Six exotic animals saved from carnage settling in at Ohio zoo


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A young grizzly bear, three leopards and two monkeys rescued this week from a backyard farm are adjusting to their new homes at the Columbus Zoo and Aquarium.

The two monkeys were easily transported from the Muskingum County Animal Farm, but the four larger and more dangerous animals had to be sedated, Doug Warmolts, director of animal care at the zoo, told The Times. All are acclimating to their new diets and recovering nicely, he said.


‘They are doing well,’ he said. ‘We had a close watch on them to make sure they came out of the anesthesia, but by early evening they were up and moving around.’ He added: ‘They are calm. They are not angry or aggressive; they are just being very quiet.’

PHOTOS: A closer look at the six animals saved

The animals were let loose this week when Terry W. Thompson threw open the cages and slashed open the pens at his makeshift zoo, letting all the animals loose before turning a gun on himself. Authorities are still searching for a motive, although there are some unfolding suggestions that he was in deep debt. In all, authorities killed 49 animals, including 18 tigers and a baboon. The six animals now at the Columbus Zoo are the only ones who were saved.

Their fate is unclear. Thompson’s wife, Marian, arrived at the zoo this afternoon for what was described as an emotional visit with the animals, which she regarded as pets and a part of her family.

‘She was probably here for about an hour,’ Warmolts said. ‘I think she was very attached to them.’ He said she gave no indication whatsoever as to what drove her husband to do what he did.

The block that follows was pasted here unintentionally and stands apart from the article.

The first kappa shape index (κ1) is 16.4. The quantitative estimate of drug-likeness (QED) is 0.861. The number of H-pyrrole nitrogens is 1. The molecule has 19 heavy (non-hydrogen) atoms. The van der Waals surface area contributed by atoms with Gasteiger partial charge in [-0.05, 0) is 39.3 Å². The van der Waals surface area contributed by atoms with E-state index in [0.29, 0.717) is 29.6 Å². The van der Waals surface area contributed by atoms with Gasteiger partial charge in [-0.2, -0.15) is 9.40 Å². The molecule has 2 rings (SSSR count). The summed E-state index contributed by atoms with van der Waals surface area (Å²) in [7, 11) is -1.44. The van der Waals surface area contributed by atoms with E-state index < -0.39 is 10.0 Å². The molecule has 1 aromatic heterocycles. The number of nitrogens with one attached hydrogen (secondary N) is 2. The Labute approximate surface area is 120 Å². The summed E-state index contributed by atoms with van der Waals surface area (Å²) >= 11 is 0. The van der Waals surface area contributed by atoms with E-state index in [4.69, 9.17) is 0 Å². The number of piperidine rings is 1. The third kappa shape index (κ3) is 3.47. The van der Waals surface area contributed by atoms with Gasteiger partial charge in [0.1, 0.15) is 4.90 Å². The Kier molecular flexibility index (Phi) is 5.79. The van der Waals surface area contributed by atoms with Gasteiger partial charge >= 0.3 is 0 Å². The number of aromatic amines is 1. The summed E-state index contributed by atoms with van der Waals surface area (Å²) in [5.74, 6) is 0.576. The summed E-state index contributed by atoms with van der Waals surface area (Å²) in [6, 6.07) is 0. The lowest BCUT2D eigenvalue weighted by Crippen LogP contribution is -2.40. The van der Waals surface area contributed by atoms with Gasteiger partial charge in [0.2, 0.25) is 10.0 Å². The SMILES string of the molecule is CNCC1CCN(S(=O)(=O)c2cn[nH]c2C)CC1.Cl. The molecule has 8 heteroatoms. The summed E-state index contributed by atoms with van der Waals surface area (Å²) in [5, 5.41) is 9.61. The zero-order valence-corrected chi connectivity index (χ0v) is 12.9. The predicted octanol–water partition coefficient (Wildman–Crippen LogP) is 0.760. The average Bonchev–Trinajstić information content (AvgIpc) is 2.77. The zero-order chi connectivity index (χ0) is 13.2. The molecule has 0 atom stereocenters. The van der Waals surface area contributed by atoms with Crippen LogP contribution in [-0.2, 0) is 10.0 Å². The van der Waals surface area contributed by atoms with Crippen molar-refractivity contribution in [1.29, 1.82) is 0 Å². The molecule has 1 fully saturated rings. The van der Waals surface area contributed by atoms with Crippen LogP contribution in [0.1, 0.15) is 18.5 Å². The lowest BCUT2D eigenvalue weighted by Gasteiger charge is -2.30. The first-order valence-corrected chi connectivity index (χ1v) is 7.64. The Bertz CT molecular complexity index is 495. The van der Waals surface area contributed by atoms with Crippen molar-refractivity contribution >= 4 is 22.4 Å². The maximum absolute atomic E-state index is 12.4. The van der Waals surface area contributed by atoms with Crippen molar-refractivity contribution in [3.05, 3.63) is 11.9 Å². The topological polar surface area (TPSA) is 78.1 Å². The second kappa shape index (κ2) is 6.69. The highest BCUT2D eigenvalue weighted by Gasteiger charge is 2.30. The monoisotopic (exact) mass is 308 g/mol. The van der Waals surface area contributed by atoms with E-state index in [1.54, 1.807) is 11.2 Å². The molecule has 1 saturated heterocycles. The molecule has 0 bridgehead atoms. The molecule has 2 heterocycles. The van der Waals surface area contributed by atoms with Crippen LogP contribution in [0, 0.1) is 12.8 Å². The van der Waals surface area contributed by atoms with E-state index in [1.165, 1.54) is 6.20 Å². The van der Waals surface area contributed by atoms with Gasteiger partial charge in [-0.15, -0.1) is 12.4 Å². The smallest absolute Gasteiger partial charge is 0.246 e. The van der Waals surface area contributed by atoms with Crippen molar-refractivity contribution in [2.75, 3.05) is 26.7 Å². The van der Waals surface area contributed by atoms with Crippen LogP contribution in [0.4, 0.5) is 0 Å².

Authorities say the animals could theoretically be returned to her if she proves she can adequately care for them. But any attempt to gain possession of the animals would come amid the current bright spotlight on her farm, as well as on Ohio. The state is facing widespread criticism that it has failed to protect exotic and wild animals.


The six surviving animals are being held in an isolated area, away from the public. It is unclear whether they will ever be placed on public display. ‘Right now, they just need a period of quiet,’ Warmolts said.

The zoo has been flooded with callers from around the country asking about the animals’ welfare, and offering to help defray the costs for their care. A special Web page has been set up, and about $25,000 had been raised by Thursday afternoon.

‘The amount of contact we’re received has been overwhelming; it’s been tremendous,’ Warmolts said.

He hazarded a guess as to why so many people were reaching out, looking for a way to help.

‘I think it’s the magnitude of it -- the number of animals. It’s just shocking,’ he said. ‘It’s the reason people come and are attached to zoo, because they have an affection, an affinity to animals in the wild. When you look at this situation you can’t help but have it tug at you.’

He added: ‘It’s still very raw.’


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